Branding on cigarette packaging could be a thing of the past if Health Secretary, Andrew Lansley’s plans for the marketing of tobacco products get the go ahead.
The proposals are for cigarettes to be displayed and packaged in neutral, plain boxes: all forms of branding are to be removed; including all trademarks and images all to remain are obligatory health warnings and solely a brand name. Members of the public have expressed their uncertainty, as many are unaware of the positive changes that will come with regards to the brand being taken away.
Chief Executive of Action on Smoking, the health campaign charity has revealed that “Cigarettes are not like sweets or toys and should not be sold in fancy, colourful packaging which makes them appealing to children. Cigarettes are full of toxins and cause fatal diseases: plain, standardised packaging makes this explicit.” She also explained that the initial process of a consultation is the first opportunity for the plain packaging to come into action. This notion would then put the UK in a strong place to be the first European nation selling tobacco products in unadorned packaging.
Group of campaigners for smoking, FOREST, (Freedom Organisation for the Right to Enjoy Smoking Tobacco) on the other hand, have unveiled a campaign named HOOPS, (Hands off our packs). They strongly infringe the idea of selling cigarettes minus the branded packaging. A supporter of the campaign, Dan Donovan, designer and photographer has emphasised that “Plain packaging is an insult to our intelligence. I didn’t choose to smoke because of a brightly coloured packet. I chose to smoke because I enjoy it.”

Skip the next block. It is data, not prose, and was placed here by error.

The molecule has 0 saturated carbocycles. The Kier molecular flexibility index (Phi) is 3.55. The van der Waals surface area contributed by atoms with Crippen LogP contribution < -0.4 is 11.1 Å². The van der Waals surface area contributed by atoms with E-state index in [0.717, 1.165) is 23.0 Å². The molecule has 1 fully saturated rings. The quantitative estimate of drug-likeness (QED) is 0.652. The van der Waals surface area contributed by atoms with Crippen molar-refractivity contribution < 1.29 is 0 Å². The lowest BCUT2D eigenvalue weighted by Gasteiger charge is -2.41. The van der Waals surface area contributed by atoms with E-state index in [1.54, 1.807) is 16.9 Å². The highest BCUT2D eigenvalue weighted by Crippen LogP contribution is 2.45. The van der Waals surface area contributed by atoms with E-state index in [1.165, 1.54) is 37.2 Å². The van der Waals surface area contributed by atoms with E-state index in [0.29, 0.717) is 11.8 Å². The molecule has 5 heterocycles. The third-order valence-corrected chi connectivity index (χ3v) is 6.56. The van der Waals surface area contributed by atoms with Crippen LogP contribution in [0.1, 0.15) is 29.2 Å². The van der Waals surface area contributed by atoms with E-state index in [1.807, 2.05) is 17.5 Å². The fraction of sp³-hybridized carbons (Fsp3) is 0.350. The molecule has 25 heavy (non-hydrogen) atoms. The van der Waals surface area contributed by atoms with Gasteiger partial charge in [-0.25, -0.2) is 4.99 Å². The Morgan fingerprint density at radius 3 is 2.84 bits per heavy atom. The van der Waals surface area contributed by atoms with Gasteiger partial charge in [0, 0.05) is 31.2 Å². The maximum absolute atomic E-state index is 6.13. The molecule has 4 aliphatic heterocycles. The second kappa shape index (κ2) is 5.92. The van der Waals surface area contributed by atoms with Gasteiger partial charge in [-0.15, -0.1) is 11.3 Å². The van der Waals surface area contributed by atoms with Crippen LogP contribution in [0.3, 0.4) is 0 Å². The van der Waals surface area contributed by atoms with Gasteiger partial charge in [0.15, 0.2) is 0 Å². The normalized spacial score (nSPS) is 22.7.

The apparent intention behind the alteration in packaging is “to make all packs look unattractive and make health warnings more prominent.” As explained by Deborah Arnott, Chief Executive of Action on Smoking and health, “Cigarettes are full of toxins and cause fatal diseases: plain, standardised packaging makes this explicit.”
Many professionals have recently put forward beliefs stemmed from their concerned attitudes with regards to illicit trade, they, believe that counterfeiting may increase because of the high cost of cigarettes.